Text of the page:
Images: Squiggly Microbes Named for Lovecraft Monsters

Newfound Microbes

(Image credit: PLOS ONE, doi:10.1371/journal.pone.0058509.g003)

Scientists have discovered two new species of strange-looking microbes that live in the bellies of termites, and they've named the creatures Cthulhu and Cthylla.

Monstrous Inspiration

(Image credit: Cthulhu Tales by BOOM! Studios, © 2011)

Cthulhu is a fictional creature in American author H.P. Lovecraft's pantheon of horrible monsters.

Cthulhu Loose Again!

(Image credit: SelfMadeHero)

Lovecraft described the ocean-dwelling creature as vaguely anthropomorphic, but with an octopus-like head, a face full of feelers, and a scaly, rubbery, bloated body with claws and narrow wings.


(Image credit: University of British Columbia)

While Cthulhu macrofasciculumque isn't as frightening as Lovecraft's Cthulhu, it does look like it has a big tuft of tentacles.


(Image credit: PLOS ONE, doi:10.1371/journal.pone.0058509.g004)

This image shows Cthylla microfasciculumque, another new microbe species found in termite guts. With just five flagella, it's smaller than Cthulhu macrofasciculumque and is named after Cthylla, the secret daughter of Cthulhu, generally portrayed as a winged cephalopod.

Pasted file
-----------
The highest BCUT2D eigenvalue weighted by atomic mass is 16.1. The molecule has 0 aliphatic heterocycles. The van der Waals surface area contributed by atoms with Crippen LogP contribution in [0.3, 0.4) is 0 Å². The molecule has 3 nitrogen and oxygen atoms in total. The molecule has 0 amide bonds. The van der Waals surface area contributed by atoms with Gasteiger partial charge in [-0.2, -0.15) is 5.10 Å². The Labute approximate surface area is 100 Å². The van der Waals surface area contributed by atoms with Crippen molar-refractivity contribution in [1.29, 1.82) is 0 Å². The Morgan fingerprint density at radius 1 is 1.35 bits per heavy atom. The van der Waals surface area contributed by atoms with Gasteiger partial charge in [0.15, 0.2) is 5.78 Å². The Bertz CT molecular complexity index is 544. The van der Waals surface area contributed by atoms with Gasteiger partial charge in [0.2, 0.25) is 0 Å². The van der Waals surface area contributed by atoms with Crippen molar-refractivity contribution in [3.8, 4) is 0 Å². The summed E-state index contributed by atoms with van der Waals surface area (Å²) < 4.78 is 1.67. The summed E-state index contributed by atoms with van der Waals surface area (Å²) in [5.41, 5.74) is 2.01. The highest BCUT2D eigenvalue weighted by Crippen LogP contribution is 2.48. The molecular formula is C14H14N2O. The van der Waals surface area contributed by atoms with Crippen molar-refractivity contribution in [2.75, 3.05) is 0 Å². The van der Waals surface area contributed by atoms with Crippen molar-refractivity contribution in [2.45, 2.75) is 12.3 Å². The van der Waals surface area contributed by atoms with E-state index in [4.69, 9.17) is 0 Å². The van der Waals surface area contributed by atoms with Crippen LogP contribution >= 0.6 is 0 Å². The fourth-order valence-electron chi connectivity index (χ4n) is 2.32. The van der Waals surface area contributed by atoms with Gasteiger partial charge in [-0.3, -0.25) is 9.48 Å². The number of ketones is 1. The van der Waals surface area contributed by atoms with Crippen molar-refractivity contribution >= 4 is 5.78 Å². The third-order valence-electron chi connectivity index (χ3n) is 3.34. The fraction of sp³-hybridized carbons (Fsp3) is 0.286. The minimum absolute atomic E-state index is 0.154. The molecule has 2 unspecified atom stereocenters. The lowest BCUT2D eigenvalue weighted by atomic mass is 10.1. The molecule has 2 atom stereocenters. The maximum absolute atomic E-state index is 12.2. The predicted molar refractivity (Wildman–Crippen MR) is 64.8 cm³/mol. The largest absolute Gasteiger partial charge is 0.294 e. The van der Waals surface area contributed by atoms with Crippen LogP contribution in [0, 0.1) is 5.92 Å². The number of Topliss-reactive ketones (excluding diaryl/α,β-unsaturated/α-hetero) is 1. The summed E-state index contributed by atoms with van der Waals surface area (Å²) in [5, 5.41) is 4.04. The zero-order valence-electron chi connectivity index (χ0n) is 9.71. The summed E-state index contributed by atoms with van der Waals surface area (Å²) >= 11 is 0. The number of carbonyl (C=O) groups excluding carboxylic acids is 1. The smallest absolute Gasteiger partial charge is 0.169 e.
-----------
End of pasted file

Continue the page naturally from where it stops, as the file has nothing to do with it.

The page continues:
Mini-Cthylla On The Move

(Image credit: PLOS ONE, doi:10.1371/journal.pone.0058509.s002)

This is a screenshot from a video clip showing how the mini-Cthylla moves. When researchers first saw these new microbe species under a microscope, they were struck by its strange movements that almost resembled an octopus swimming.

Gut Symbionts

(Image credit: PLOS ONE, doi:10.1371/journal.pone.0058509.s001)

Microbes like the mini-Cthulhu shown here help termites turn wood into digestible sugar, which is why the pests are so good at eating through walls.

Megan Gannon
Live Science Contributor
Megan has been writing for Live Science and since 2012. Her interests range from archaeology to space exploration, and she has a bachelor's degree in English and art history from New York University. Megan spent two years as a reporter on the national desk at NewsCore. She has watched dinosaur auctions, witnessed rocket launches, licked ancient pottery sherds in Cyprus and flown in zero gravity. Follow her on Twitter and Google+.